January 2, 2001
"If one part of the body suffers, every part suffers with it. If one part is honored, every part rejoices with it. Now you are the body of Christ, and each one of you is a part of it."
(1 Corinthians 12:26-27).
RADICAL RASTAFARIANS ATTACKED A CATHEDRAL IN CASTRIES, ST. LUCIA Sunday, killing one nun and injuring others with machetes and a blowtorch. The two men told police that they we prophets sent to combat corruption in the Roman Catholic Church. Rastafarians worship Haile Sallasie, the late Ethiopian emperor, whom they believe to be the true Messiah.
St Lucia, a tiny island in the southern West Indies, is predominantly Roman Catholic. Sunday's attack came during Holy Communion while more than 400 people were inside the cathedral.
BOMBS DAMAGED TWO MORE CHURCHES IS DUSHANBE, TAJIKISTAN ON SUNDAY. One bomb destroyed two outbuildings at the Church of St. Nicholas in Dushanbe, said a spokesman for the Interior Ministry. The blast also damaged the Sunday school building and the baptistery.
The second bomb broke the windows at a Seventh-Day Adventist church. No one was hurt.
Tajikistan, a largely Muslim country, is still recovering from a 1992-1997 civil war between the government and the Islamic opposition.
HINDU RADICALS IN INDIA MURDERED A CATHOLIC PRIEST AND ATTACKED A CHRISTIAN SCHOOL in separate incidents last month, according to Zenit, a Catholic news agency. The murder of the priest in the Andaman Islands in the Bay of Bengal was the latest incident in a wave of violence unleashed throughout the country against Christians.
A group of men raided the residence of Port Blair priest John Peter Dec. 15 and killed him with knives and clubs, and left behind materials denouncing the priest's activities in converting Hindus, Zenit reported. Catholic officials urged the New Delhi government to find those responsible and guarantee the safety of Christians in the islands.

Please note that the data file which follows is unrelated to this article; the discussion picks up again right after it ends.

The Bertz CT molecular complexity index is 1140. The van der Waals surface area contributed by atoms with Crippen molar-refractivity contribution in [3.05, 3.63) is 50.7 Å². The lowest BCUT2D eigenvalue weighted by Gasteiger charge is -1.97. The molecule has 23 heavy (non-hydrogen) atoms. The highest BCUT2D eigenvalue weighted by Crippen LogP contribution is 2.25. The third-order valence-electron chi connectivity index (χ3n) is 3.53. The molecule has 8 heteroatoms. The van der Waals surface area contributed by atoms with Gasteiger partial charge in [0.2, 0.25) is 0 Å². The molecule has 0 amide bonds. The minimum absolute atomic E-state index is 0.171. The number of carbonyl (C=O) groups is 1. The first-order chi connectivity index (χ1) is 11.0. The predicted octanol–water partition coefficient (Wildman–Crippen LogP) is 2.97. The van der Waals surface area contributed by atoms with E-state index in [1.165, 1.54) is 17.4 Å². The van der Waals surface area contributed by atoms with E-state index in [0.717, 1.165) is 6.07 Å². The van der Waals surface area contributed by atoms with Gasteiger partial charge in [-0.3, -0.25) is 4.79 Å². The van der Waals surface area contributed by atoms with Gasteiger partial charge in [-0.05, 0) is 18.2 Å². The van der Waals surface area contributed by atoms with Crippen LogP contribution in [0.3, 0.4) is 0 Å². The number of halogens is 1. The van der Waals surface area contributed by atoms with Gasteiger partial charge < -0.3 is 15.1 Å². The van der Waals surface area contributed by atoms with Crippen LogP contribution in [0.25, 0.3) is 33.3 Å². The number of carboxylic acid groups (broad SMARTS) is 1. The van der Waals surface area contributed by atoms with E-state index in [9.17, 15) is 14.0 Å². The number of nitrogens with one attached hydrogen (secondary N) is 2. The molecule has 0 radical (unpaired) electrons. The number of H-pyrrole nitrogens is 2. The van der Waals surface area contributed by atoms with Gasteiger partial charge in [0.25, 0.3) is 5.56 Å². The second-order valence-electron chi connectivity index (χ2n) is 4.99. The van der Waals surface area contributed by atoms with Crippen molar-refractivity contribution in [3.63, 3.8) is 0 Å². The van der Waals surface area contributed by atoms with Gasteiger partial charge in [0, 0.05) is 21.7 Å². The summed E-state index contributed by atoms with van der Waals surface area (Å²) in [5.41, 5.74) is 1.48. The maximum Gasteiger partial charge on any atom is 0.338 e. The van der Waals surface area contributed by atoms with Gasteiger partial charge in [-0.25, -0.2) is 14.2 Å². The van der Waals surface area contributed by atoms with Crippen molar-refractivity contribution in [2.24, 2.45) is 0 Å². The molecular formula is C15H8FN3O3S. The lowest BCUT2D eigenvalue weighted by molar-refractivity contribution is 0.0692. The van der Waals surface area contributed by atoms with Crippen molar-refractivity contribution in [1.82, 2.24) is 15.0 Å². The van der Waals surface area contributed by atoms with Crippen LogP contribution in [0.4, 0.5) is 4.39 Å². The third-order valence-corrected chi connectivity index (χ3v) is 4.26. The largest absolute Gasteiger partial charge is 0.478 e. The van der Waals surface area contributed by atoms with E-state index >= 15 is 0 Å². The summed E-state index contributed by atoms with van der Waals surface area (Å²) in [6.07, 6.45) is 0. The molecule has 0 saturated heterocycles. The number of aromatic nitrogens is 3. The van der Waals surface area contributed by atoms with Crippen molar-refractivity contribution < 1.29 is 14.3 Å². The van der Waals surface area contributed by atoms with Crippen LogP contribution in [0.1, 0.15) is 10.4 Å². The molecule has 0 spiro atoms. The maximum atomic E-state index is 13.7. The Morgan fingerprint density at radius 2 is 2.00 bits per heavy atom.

A group of nuns will leave their school in, after an attack, Zenit reported. The Sisters of St. Anne will leave their school in Kurpania Bokaro, in eastern India, after they were assaulted and a cook at the school was raped by a mob that invaded the school.
A CHRISTIAN VILLAGE NEAR JERUSALEM IS BEING USED AS A STAGING GROUND for attacks on the city's residents, the publisher of the Jerusalem Post says. Palestinian guerillas come nightly to Beit Jalla, a Christian Arab village on the outskirts of Jerusalem, to attack the nearby suburb of Gilo, Tom Rose wrote in the Dec. 18 edition of The Weekly Standard, a U.S. magazine.The guerillas commandeer their way into homes, many of them owned by Christian families, and proceed to fire thousands of bullets into the homes and apartment houses of Jews in Gilo, Rose said. The Israeli army uses sharpshooters to counter the attacks but the results are inconclusive and the nightly conflicts end when the guerillas run out of bullets, he said.The Palestinians are attempting to goad the Israelis into a full-scale attack on the village, which they believe will result in condemnation of Israel by Christians worldwide, Rose said. Christians should call on Prime Minister Barak to secure the village with blockades, preventing Palestinian gunmen from their nightly attacks, he said. Such a move "would win support from 90 percent of Israelis, not to mention the Christians of Beit Jalla,"